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    Categories Performance Monitoring

TraceView’s Oboe Symfony No. 2

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In my last post, I looked at how Drupal 8′s move to Symfony would change, well, everything. Edge side includes, new events like terminate, and more pave the way for some really excellent improvements in Drupal, both for performance and maintainability. This time, let’s look at what it takes to measure the internals of Symfony.

On the shoulders of giants

TraceView’s PHP extension, `php_oboe`, can collect data about anything from a CLI script to a load balanced CMS without code modification. But in some cases, like with our Drupal module or Zend hook, we augment the information collected by the extension with our PHP API. Our Symfony bundle, released to coincide with our trip to DrupalCon due to the adoption of Symfony for Drupal 8, is the newest addition to that family. When I wrote about it last time, it was with a focus on changes being made in Drupal 8 and how they’re informed by its adoption of Symfony; this time around, though, I’ll be covering the development process of the bundle.

I did a lot of research about Symfony prior to starting on the bundle, but when I started coding, I tried to leverage existing work whenever possible. At the time I started this project, Drupal 8 modules would autoload Symfony bundles placed inside of them. I only had to made a handful of edits to our module’s 7.x-1.x branch before it was running smoothly on Drupal 8, so I used that as a starting point – though I did make sure to turn off the module’s Drupal-specific data collection in order to better focus on collecting information that would work on any Symfony site.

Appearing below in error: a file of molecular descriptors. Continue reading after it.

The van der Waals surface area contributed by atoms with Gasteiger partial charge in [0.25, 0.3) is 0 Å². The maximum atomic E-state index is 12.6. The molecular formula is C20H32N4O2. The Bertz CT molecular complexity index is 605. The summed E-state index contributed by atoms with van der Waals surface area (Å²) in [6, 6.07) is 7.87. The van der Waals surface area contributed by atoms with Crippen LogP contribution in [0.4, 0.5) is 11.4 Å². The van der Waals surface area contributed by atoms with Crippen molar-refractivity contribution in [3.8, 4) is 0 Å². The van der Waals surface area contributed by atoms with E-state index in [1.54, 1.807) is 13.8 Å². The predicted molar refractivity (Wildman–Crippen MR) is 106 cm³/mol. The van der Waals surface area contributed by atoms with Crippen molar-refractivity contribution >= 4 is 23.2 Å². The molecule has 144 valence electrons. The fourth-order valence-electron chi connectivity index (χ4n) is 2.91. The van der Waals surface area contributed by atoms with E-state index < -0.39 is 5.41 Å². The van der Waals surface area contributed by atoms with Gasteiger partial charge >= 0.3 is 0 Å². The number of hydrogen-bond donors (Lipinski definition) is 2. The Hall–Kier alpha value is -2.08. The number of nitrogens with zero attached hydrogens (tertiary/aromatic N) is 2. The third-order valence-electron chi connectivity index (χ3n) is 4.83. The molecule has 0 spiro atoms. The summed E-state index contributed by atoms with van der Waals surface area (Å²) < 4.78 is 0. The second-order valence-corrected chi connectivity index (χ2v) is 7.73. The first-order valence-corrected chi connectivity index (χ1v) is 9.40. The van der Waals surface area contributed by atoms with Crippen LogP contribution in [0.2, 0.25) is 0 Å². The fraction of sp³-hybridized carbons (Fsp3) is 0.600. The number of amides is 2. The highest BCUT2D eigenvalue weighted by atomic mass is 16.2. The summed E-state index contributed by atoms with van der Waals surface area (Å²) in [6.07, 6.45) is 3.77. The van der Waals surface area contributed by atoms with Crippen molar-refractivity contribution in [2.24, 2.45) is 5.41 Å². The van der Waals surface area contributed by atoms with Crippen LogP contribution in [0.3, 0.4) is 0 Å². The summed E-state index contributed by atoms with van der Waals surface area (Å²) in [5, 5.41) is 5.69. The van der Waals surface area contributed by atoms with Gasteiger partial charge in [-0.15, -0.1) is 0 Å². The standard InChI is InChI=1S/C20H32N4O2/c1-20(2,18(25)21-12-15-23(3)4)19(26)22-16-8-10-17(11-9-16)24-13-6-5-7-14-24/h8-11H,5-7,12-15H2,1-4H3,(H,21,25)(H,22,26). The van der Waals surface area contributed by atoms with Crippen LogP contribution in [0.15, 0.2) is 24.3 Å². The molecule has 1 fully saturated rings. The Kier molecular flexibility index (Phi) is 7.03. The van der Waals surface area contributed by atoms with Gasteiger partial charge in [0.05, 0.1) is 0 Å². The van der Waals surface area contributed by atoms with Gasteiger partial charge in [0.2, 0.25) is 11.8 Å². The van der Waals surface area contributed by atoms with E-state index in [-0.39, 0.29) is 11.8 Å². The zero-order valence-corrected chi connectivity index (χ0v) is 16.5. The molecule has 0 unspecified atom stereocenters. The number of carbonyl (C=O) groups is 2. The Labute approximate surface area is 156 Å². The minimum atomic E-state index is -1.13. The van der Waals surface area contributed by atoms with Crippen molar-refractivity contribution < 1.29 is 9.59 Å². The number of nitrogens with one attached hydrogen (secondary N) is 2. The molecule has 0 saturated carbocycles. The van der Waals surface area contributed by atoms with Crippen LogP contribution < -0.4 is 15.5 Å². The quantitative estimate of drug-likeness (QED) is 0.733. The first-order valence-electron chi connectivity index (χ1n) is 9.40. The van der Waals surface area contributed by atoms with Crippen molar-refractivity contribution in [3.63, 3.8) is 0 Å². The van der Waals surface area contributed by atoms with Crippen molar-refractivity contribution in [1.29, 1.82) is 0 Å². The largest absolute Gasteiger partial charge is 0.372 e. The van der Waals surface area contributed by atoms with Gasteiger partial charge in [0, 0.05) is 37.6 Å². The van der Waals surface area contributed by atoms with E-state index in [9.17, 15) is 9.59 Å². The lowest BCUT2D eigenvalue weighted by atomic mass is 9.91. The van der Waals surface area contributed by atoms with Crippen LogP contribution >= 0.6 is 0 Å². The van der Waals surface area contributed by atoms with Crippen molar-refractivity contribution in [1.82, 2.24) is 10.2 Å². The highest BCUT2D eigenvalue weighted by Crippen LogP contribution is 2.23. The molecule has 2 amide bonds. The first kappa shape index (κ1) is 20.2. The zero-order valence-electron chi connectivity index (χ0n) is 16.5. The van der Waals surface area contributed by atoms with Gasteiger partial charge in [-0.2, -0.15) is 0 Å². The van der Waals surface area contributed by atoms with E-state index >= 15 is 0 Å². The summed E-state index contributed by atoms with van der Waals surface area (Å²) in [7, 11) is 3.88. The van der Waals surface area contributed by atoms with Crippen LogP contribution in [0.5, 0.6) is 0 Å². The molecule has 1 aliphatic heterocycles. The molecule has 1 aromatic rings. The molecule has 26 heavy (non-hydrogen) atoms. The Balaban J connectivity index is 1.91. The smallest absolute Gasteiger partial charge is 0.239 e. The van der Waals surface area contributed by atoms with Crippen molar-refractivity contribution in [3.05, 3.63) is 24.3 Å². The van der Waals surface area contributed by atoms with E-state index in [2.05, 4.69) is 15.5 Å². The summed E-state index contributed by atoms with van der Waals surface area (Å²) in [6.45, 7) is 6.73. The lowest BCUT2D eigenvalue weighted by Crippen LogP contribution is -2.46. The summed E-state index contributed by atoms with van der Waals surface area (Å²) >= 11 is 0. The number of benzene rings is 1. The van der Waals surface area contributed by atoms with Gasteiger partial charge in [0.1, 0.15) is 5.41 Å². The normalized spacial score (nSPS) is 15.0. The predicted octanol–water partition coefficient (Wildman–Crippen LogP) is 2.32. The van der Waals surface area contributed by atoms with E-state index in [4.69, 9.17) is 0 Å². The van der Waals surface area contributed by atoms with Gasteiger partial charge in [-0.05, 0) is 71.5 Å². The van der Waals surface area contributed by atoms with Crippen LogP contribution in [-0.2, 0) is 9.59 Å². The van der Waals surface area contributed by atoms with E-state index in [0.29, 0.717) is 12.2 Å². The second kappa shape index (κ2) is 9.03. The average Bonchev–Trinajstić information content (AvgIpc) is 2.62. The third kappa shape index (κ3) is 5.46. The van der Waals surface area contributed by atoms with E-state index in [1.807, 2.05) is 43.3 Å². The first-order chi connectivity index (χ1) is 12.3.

To collect Drupal layer data like `drupal_views`, we require two additional modules to be installed: an ‘early’ module with a very low weight and a ‘late’ module with a very high weight. Since every module gets a chance to respond to every hook, this ensures that the layers in TraceView will be correctly matched up with the beginning and end of the `module_implements` calls. I applied this same approach in the bundle by creating event listeners that reported entry events at maximum priority and exit events at minimum priority. This was a little challenging, as there aren’t many well-documented examples of event listeners yet, but I was able to lift heavily from core’s source code. An hour or two of research later and I had a reasonable instrumentation of Symfony’s HTTPKernel:

Creating separate layers for `HTTPKernelInterface::MASTER_REQUEST` and `HTTPKernelInterface::SUB_REQUEST` permits easy understanding of even very complicated Symfony traces.

I was quite pleased with how this basic implementation (pictured above) worked out! It wasn’t until I was just about ready to release an alpha that I noticed a major bug:

(╯°□°)╯︵ ┻━┻

Wait, I’m not done!

Our trace parser is robust, but occasionally someone will send it something that it can’t figure out. This results in a ‘broken trace’, and in this case inspecting the raw trace data revealed that the root cause was issuing layer entry events without matching layer exit events. When I looked into this problem deeper, I realized that I hadn’t seen this problem until late in the development process because it only affected the ‘late’ (-255 priority) `view` listener, and only on certain pages of the site to boot. I was quite confused by that discovery – why would a listener fail some of the time?